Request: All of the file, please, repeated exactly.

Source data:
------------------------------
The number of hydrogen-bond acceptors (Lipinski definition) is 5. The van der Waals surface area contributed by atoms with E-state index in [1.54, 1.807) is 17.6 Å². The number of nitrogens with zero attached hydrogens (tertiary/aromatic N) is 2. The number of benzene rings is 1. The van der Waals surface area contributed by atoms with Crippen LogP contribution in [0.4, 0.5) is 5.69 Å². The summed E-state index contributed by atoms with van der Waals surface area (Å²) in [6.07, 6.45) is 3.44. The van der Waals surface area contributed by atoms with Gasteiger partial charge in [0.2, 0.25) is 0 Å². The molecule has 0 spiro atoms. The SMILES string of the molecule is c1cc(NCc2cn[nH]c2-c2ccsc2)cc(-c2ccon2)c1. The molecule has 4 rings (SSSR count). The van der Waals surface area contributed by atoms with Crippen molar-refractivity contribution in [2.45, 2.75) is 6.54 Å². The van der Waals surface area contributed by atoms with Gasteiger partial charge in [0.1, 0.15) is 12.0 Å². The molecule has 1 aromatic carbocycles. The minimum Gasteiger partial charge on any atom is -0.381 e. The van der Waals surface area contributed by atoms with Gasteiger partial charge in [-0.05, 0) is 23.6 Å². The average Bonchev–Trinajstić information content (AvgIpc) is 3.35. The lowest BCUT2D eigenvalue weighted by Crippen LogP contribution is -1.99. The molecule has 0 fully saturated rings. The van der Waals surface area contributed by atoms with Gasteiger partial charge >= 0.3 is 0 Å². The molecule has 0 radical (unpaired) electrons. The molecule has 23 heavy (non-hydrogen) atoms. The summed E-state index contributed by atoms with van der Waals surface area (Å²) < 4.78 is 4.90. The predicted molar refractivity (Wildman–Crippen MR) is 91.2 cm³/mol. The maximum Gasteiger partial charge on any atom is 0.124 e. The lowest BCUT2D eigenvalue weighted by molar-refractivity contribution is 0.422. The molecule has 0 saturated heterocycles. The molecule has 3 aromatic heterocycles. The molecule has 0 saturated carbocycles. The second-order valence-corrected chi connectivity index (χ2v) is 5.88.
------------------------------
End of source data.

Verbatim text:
The number of hydrogen-bond acceptors (Lipinski definition) is 5. The van der Waals surface area contributed by atoms with E-state index in [1.54, 1.807) is 17.6 Å². The number of nitrogens with zero attached hydrogens (tertiary/aromatic N) is 2. The number of benzene rings is 1. The van der Waals surface area contributed by atoms with Crippen LogP contribution in [0.4, 0.5) is 5.69 Å². The summed E-state index contributed by atoms with van der Waals surface area (Å²) in [6.07, 6.45) is 3.44. The van der Waals surface area contributed by atoms with Gasteiger partial charge in [0.2, 0.25) is 0 Å². The molecule has 0 spiro atoms. The SMILES string of the molecule is c1cc(NCc2cn[nH]c2-c2ccsc2)cc(-c2ccon2)c1. The molecule has 4 rings (SSSR count). The van der Waals surface area contributed by atoms with Crippen molar-refractivity contribution in [2.45, 2.75) is 6.54 Å². The van der Waals surface area contributed by atoms with Gasteiger partial charge in [0.1, 0.15) is 12.0 Å². The molecule has 1 aromatic carbocycles. The minimum Gasteiger partial charge on any atom is -0.381 e. The van der Waals surface area contributed by atoms with Gasteiger partial charge in [-0.05, 0) is 23.6 Å². The average Bonchev–Trinajstić information content (AvgIpc) is 3.35. The lowest BCUT2D eigenvalue weighted by Crippen LogP contribution is -1.99. The molecule has 0 fully saturated rings. The van der Waals surface area contributed by atoms with Gasteiger partial charge >= 0.3 is 0 Å². The molecule has 0 radical (unpaired) electrons. The molecule has 23 heavy (non-hydrogen) atoms. The summed E-state index contributed by atoms with van der Waals surface area (Å²) < 4.78 is 4.90. The predicted molar refractivity (Wildman–Crippen MR) is 91.2 cm³/mol. The maximum Gasteiger partial charge on any atom is 0.124 e. The lowest BCUT2D eigenvalue weighted by molar-refractivity contribution is 0.422. The molecule has 0 saturated heterocycles. The molecule has 3 aromatic heterocycles. The molecule has 0 saturated carbocycles. The second-order valence-corrected chi connectivity index (χ2v) is 5.88.